The silent epidemic - Hope 103.2

The silent epidemic

By David ReayThursday 3 Sep 2015LifeWords DevotionalsFaithReading Time: 0 minutes

Transcript:

Read Jeremiah 15:15-18

15 Then I said,

               “Lord, you know what’s happening to me.
                  Please step in and help me. Punish my persecutors!
              Please give me time; don’t let me die young.
                  It’s for your sake that I am suffering.
16          When I discovered your words, I devoured them.
                  They are my joy and my heart’s delight,
               for I bear your name,
                  O Lord God of Heaven’s Armies.
17           I never joined the people in their merry feasts.
                  I sat alone because your hand was on me.
                  I was filled with indignation at their sins.
18           Why then does my suffering continue?
                  Why is my wound so incurable?
               Your help seems as uncertain as a seasonal brook,
                  like a spring that has gone dry.” (NLT)

Depression has been called the ‘common cold of the emotions’. It is common. There is no quick fix. Yet unlike the common cold, depression is not readily noticeable to an onlooker. It is a mistake to assume that a person who is depressed is down at mouth and sitting at home in a dark room sunk in misery.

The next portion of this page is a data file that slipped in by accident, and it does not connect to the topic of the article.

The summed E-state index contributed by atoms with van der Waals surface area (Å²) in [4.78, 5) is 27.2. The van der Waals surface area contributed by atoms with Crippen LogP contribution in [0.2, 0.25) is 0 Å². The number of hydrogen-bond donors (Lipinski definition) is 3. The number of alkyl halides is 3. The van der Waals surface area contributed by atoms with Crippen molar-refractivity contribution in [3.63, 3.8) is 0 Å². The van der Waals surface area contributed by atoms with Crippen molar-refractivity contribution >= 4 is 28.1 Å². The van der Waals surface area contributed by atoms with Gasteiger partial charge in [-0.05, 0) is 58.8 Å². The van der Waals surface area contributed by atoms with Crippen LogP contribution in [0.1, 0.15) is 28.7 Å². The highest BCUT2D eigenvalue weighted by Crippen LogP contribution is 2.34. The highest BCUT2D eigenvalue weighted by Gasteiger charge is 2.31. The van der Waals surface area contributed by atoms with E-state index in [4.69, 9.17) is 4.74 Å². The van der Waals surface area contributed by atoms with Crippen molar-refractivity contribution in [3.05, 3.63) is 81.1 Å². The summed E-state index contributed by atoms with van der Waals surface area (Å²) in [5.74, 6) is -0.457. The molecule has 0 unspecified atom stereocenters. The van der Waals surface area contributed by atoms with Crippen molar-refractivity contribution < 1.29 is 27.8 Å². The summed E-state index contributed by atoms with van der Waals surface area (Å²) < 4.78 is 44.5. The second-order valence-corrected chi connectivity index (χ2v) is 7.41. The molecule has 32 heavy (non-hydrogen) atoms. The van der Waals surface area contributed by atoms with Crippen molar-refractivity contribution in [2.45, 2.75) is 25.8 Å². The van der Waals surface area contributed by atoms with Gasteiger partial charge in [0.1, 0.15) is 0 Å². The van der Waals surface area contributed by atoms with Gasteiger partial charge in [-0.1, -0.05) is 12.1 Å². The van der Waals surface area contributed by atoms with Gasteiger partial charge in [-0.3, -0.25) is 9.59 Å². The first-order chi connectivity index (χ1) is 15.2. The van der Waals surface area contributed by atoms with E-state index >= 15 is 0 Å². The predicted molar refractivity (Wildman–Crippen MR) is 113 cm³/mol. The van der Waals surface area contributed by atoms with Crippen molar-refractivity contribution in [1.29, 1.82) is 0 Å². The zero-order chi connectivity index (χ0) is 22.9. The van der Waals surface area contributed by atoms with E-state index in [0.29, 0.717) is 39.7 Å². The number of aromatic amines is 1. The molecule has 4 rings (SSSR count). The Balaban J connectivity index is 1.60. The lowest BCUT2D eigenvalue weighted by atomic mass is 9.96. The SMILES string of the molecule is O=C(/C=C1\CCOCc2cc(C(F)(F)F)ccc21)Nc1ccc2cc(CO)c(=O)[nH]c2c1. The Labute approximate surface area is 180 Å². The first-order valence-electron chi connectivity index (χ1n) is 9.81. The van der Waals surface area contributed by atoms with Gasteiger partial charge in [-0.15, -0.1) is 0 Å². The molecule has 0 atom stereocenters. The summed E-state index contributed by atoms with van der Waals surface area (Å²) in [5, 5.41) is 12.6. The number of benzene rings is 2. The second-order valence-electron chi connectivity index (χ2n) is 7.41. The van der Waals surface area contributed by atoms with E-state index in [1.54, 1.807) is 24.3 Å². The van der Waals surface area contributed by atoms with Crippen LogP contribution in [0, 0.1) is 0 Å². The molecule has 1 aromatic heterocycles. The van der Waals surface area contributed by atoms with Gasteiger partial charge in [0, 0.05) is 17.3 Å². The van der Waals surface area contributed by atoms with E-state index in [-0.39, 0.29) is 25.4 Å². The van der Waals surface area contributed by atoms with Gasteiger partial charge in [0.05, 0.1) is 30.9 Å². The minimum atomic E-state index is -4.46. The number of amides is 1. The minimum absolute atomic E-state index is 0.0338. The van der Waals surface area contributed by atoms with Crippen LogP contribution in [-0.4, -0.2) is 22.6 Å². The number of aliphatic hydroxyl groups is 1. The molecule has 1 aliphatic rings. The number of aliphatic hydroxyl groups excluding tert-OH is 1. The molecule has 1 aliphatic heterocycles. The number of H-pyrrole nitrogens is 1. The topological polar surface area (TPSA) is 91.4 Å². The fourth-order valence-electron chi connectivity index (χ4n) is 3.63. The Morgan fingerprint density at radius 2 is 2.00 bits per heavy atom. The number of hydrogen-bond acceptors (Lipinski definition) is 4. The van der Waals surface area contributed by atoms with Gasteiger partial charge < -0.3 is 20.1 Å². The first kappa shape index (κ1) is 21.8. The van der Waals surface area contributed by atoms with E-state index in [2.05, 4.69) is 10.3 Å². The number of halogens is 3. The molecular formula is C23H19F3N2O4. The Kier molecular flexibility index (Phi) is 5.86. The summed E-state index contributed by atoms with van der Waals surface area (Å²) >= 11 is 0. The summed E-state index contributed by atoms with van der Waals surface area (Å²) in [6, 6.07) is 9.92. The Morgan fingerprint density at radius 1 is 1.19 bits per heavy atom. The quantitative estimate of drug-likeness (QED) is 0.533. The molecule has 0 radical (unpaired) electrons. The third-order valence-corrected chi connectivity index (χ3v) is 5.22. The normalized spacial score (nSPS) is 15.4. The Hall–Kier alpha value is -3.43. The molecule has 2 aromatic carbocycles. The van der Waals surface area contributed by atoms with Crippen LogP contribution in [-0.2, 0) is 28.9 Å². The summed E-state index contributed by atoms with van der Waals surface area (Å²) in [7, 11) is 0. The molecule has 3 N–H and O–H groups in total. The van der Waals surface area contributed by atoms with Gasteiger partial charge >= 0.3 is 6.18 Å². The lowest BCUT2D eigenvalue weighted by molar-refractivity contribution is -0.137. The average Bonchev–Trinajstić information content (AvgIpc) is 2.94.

It can be like that. But very often, those who are depressed seem to be quite normal on the surface. They may seem active and purposeful, and yet behind the façade is a despondency which can defy explanation or solution.

Depression is surprisingly common among Christians. It can be harder for them because they figure that Christians ought not to feel that way. Depression is seen to be a poor witness. Which brings us to Jeremiah.

This passage indicates he felt God had let him down. Circumstances were overwhelming. There seemed to be no hope. He had done the right thing but wrong things were happening to him. He doesn’t hide his despondency but pours his heart out to God.

There is no easy solution to the complex issue of depression. However, one lesson we can draw from Jeremiah is that we need to tell our God all about it. He is well able to bear the painful and uncomfortable and sometimes unorthodox feelings within us.

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It is no sin to be depressed.

Blessings
David Reay